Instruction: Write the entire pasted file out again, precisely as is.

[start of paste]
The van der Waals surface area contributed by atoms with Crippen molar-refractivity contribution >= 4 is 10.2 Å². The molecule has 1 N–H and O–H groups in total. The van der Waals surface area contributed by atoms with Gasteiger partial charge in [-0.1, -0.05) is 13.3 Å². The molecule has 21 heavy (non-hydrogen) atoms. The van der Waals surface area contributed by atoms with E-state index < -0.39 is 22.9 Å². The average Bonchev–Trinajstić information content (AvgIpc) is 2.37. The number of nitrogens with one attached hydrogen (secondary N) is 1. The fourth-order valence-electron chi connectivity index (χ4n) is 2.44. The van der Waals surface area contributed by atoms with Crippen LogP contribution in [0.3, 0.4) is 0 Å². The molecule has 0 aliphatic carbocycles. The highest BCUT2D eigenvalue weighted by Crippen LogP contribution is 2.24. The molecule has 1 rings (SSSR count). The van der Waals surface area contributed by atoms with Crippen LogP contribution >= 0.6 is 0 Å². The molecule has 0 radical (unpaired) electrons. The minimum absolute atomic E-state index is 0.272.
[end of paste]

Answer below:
The van der Waals surface area contributed by atoms with Crippen molar-refractivity contribution >= 4 is 10.2 Å². The molecule has 1 N–H and O–H groups in total. The van der Waals surface area contributed by atoms with Gasteiger partial charge in [-0.1, -0.05) is 13.3 Å². The molecule has 21 heavy (non-hydrogen) atoms. The van der Waals surface area contributed by atoms with E-state index < -0.39 is 22.9 Å². The average Bonchev–Trinajstić information content (AvgIpc) is 2.37. The number of nitrogens with one attached hydrogen (secondary N) is 1. The fourth-order valence-electron chi connectivity index (χ4n) is 2.44. The van der Waals surface area contributed by atoms with Crippen LogP contribution in [0.3, 0.4) is 0 Å². The molecule has 0 aliphatic carbocycles. The highest BCUT2D eigenvalue weighted by Crippen LogP contribution is 2.24. The molecule has 1 rings (SSSR count). The van der Waals surface area contributed by atoms with Crippen LogP contribution >= 0.6 is 0 Å². The molecule has 0 radical (unpaired) electrons. The minimum absolute atomic E-state index is 0.272.